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Trump has lost but the battle is just beginning


November 7, 2020



Why did so many Americans vote for Donald Trump? As the vote count continues it looks like Trump has lost his bid to be reelected President. But he came very close to winning. And the anticipated blue wave for the Democrats didn’t materialize. The left needs to understand why millions of working class Americans put their faith in Trump – and what must be done to shift this terrain.



The Biden campaign squeaked out a victory after voters in cities like Philadelphia, Detroit and Atlanta gave the Democrats the win.



There is real relief that the racist Trump is on the way out. We cannot dismiss the importance of voting out a man who was overtly encouraging a fascist movement. He will, of course use the next months to sow havoc and try to use his racist base to undermine the election result. But far-right groups in the US and around the world will not have a megaphone in the White House, and this is important.
 
But the months ahead promise to be phenomenally unstable. With the Senate tied at 48 for each party, and two run-off Senate elections in Georgia in early January, both parties will be in a battle with each other, and likely with their own base. If they stay true to type, the corporate Democrats will push to suppress demands to tackle unemployment, COVID support, climate, police racism, detention centres, to put forward a status quo platform. The Republicans will vacillate between whipping up racism and reaction and trying to pull votes away from the Democrats in tightly fought campaigns. This situation provides opportunities for both the left and right.



The Democratic party used networks created by the mass mobilizations led by Black Lives Matter as a base for their campaigns, which is why many of the cities that held huge BLM protests voted Democrat.  



The Democrats will not, however, provide a real alternative to the Republicans on most issues. Biden’s history of racism – from writing the Clinton-era crime bill that resulted in mass incarceration, to his support for the war in Iraq – shows he will not ultimately stop the push to the right.



The fact that Biden – a pro-Wall Street candidate his entire career – was chosen by the Democrats showed an utter disdain for the mass movements that erupted since the murder of George Floyd in Minneapolis in June. Indeed, in a situation where they should have won by a landslide, the fact that the race is this close shows how out of touch they were with the mass of voters. 



If there had been a credible pro-working class option, there could have been a very different outcome. In These Times reports that the largest socialist organization in the US, the 80,000 strong Democratic Socialists of America endorsed 29 candidates and 11 ballot inititives across the US. 20 of those candidates and 8 of the ballot initiatives won. As well, there are DSA caucuses in 15 statehouses. Many Americans will vote for socialists, if they are given a chance. 



We also saw this trend in a number of other ballot initiatives and in exit polls. Florida voted for Trump – but also for a minimum wage increase to $15. Exit polls showed most Americans were concerned for their jobs, but majorities also wanted universal heathcare and millions (70%) held pro-immigrant views. This shows that the electorate is more progressive than the electoral options on offer.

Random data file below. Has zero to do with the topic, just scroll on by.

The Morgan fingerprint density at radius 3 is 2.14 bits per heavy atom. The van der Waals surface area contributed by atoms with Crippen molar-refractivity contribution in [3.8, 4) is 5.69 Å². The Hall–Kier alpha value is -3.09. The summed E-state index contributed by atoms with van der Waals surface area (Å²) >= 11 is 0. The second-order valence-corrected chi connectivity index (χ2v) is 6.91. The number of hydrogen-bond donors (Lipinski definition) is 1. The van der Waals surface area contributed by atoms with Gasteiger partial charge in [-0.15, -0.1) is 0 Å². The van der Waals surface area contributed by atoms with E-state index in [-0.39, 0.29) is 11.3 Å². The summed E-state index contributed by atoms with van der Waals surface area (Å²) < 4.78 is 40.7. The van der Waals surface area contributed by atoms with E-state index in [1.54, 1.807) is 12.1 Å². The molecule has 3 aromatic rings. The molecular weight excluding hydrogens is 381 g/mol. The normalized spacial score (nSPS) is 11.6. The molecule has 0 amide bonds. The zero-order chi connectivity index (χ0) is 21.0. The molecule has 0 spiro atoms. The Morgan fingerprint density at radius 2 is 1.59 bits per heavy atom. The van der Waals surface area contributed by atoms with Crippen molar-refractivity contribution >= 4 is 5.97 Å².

As in 2016, the Democratic party’s campaign focus of getting back to the status quo was not compelling. Restoring America’s democracy is meaningless to working people for whom that “democracy” has always lead to a win for corporate America. In the last month of the campaign, corporate money began flowing to Biden as he is seen as a stable set of hands to continue the US imperial project. Trump has become too reckless for corporate America; Biden will keep the profits flowing with less disruption. This is not good news for working people.



The COVID crisis means that people are concerned about their ability to feed and house themselves. Confusion over COVID measures means people are susceptible to Trump’s calls to open up the economy. This will not slow under Biden who is unlikely to do anything that would challenge the profits of the 1 percent, such as widespread lockdowns and meaningful subsidies to support working people who lose their jobs. As is the case around the world, the ruling class is more than willing to sacrifice workers to keep profits flowing.



There is a similarity between this US election and the Canadian election of 2015. At that time, people were happy to see Stephen Harper and the overtly racist Conservatives booted from office (remember the “barbaric cultural practices” hotline?). But the Liberals provided no relief. Trudeau began by buying pipelines, attempting to gut pensions and attacking Indigenous land defenders – objectively encouraging the far right. Lesser evilism is a bitter pill.



Voting under bourgeois democracy is the lowest form of politics. Real progress only comes from the mass movements that can reshape people’s ideas rapidly and win concrete material gains. The real political fights will happen outside this electoral process. The ongoing mass movements against racism, the union fights for jobs, and the climate strike movement will be key. This is a country that has had 1,100 wildcat strikes since COVID started. That is where the hope lies.

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What next for the left after the US elections.
 

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